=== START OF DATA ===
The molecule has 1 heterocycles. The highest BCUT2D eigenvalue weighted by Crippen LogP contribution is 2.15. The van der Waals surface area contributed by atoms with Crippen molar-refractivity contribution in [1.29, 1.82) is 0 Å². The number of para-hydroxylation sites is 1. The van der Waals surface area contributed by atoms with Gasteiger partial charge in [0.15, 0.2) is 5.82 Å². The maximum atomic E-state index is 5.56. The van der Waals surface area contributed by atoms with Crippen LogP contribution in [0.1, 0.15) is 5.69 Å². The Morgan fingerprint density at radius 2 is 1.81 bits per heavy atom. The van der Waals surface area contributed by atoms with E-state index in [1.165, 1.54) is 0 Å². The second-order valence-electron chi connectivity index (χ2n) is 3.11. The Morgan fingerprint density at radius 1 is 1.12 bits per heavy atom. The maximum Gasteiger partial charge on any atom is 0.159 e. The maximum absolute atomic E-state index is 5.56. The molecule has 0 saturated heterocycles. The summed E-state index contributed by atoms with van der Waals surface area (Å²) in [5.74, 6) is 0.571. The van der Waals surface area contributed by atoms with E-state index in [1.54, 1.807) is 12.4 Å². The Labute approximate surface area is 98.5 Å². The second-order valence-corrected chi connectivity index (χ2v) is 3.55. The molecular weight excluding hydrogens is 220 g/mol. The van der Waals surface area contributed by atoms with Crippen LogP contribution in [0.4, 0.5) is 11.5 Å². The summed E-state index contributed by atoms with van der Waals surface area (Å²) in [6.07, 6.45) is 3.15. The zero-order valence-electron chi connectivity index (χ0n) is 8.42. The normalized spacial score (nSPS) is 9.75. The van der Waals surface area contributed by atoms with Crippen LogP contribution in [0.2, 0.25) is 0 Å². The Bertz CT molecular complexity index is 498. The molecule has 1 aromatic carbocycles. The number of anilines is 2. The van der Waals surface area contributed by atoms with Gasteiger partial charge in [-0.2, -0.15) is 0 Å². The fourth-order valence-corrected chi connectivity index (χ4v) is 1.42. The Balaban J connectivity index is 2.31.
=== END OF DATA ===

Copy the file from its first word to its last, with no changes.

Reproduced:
The molecule has 1 heterocycles. The highest BCUT2D eigenvalue weighted by Crippen LogP contribution is 2.15. The van der Waals surface area contributed by atoms with Crippen molar-refractivity contribution in [1.29, 1.82) is 0 Å². The number of para-hydroxylation sites is 1. The van der Waals surface area contributed by atoms with Gasteiger partial charge in [0.15, 0.2) is 5.82 Å². The maximum atomic E-state index is 5.56. The van der Waals surface area contributed by atoms with Crippen LogP contribution in [0.1, 0.15) is 5.69 Å². The Morgan fingerprint density at radius 2 is 1.81 bits per heavy atom. The van der Waals surface area contributed by atoms with E-state index in [1.165, 1.54) is 0 Å². The second-order valence-electron chi connectivity index (χ2n) is 3.11. The Morgan fingerprint density at radius 1 is 1.12 bits per heavy atom. The maximum Gasteiger partial charge on any atom is 0.159 e. The maximum absolute atomic E-state index is 5.56. The molecule has 0 saturated heterocycles. The summed E-state index contributed by atoms with van der Waals surface area (Å²) in [5.74, 6) is 0.571. The van der Waals surface area contributed by atoms with E-state index in [1.54, 1.807) is 12.4 Å². The Labute approximate surface area is 98.5 Å². The second-order valence-corrected chi connectivity index (χ2v) is 3.55. The molecular weight excluding hydrogens is 220 g/mol. The van der Waals surface area contributed by atoms with Crippen LogP contribution in [0.4, 0.5) is 11.5 Å². The summed E-state index contributed by atoms with van der Waals surface area (Å²) in [6.07, 6.45) is 3.15. The zero-order valence-electron chi connectivity index (χ0n) is 8.42. The normalized spacial score (nSPS) is 9.75. The van der Waals surface area contributed by atoms with Crippen LogP contribution in [0.2, 0.25) is 0 Å². The Bertz CT molecular complexity index is 498. The molecule has 1 aromatic carbocycles. The number of anilines is 2. The van der Waals surface area contributed by atoms with Gasteiger partial charge in [-0.2, -0.15) is 0 Å². The fourth-order valence-corrected chi connectivity index (χ4v) is 1.42. The Balaban J connectivity index is 2.31.